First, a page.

viernes, 30 de marzo de 2018


VETERANOS DE AYER



"SUCK MY ASS MAGGIE"

36 years ago the government of the Argentine military junta was launched to recover from the British claws the Malvinas Islands and the control of its southern seas. What was the real price paid by the British for underestimating the Argies?



By Charles H. Slim
Another anniversary of the 1982 war brings back to the fore again and again, all those experiences that the Argentine war veterans, continue to expose in schools and with their families so that they do not forget that the war for the Malvinas Islands, Sandwiches and South Georgias. But there are also other stories that are black or better said, could not be counted, but time makes you realize that your life is about to end at any moment and what you have done will not be known because a few government bureaucrats do not It suits them, fuck them!

In that war many things happened that the British still want to keep very quiet but that Argentines have intuited for a long time and because of their subaltern nature or ignorance they have never gone out to investigate. Only a few warned that from London and with the complicity of political sectors in their country (Argentina), they sought to manipulate them psychologically with issues that divert their attention.

This is the testimony of John JW, one of those veterans who cannot be recognized for their obligatory anonymity and their foreign attachment to the national cause of the Argentines since he was at that time a "soldier of fortune" who had fought in Vietnam and rejected by his own country upon his return, he decided that there was no more in life than the war for money. "It was almost a fluke to enter this war," he says as we sip some soft drinks in the backyard of his Texas home. "I was just 28 years old and an old friend with whom we shared arms in Vietnam and who was in the business of all this told me that something was about to happen to the south, in Argentina. At that time I was surprised because I had never heard of that country and when he told me more or less the story showing me maps and all that, I was interested and decided that I would make my bags to enroll in a new adventure ". Pausing to sip his cranberry juice, take the opportunity to ask him: Was it just for fun or for money? Quickly but with the parsimony that characterizes him, he told me "Of course it was for money friend, I always did the things that I like and what I like to do that serves others has a price".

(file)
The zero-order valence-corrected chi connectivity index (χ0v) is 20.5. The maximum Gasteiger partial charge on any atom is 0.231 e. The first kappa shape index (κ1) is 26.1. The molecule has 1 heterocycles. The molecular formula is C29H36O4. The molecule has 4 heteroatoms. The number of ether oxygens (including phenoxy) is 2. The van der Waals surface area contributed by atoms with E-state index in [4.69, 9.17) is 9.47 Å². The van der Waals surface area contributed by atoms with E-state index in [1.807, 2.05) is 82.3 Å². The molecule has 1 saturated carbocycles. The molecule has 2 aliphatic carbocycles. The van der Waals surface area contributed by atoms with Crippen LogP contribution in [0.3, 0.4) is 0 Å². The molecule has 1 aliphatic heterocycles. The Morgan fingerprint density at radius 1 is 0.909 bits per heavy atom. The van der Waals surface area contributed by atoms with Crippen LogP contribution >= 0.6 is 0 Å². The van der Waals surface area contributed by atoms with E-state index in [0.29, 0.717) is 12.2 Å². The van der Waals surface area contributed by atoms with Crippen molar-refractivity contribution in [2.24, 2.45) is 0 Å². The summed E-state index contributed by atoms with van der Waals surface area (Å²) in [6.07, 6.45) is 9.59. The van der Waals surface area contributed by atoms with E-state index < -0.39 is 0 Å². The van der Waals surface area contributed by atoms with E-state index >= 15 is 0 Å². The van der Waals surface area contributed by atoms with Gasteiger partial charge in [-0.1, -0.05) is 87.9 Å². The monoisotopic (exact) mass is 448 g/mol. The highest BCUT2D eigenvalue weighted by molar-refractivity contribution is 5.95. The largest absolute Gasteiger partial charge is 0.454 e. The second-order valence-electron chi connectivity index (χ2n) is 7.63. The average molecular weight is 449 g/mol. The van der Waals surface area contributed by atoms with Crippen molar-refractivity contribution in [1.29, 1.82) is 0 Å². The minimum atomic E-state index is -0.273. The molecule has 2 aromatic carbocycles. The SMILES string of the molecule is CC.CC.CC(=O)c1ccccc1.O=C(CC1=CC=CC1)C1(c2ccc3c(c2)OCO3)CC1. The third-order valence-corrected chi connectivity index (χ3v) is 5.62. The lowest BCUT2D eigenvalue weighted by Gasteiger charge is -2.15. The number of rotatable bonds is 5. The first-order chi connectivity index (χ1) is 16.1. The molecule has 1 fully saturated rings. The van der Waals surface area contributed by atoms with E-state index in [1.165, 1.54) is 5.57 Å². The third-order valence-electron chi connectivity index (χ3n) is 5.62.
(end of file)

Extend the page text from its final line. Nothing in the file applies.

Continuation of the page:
He continued by saying, "It was at the end of March 1982 when my colleague, Jack, who recruited me to go to Argentina, began to make arrangements to travel to Buenos Aires. Their contacts paid for the trip and assured that they would wait for us on arrival. But we were not the only ones who were in the same business and who were heading there. Later when we arrived we were picked up by a group of three guys who spoke English very well so I thought they were from the Argentine government and they took us to an open area that I would later know was a sector well away from Campo de Mayo, I could see that there was Twenty more, like me, had come to participate in the business. " Then, taking advantage of the pause he made, I asked him: were all Americans? And he told me "There were Americans, French and some other English, even if you do not believe it".
Royal marines fall down 1982

We were there until the beginning of April and then we boarded at night in a plane "C-130" that took us to Comodoro Rivadavia and from there on April 9 we embarked on a civilian flight mixed with regular troops and arriving in Puerto Argentino some went to Mount Longdon with the 7th Regiment and my group was assigned to Mount Two Sisters where with a fraction of regular Argentine troops we were able to set up our base of operations and from there launch our patrols and information gathering tasks further south " .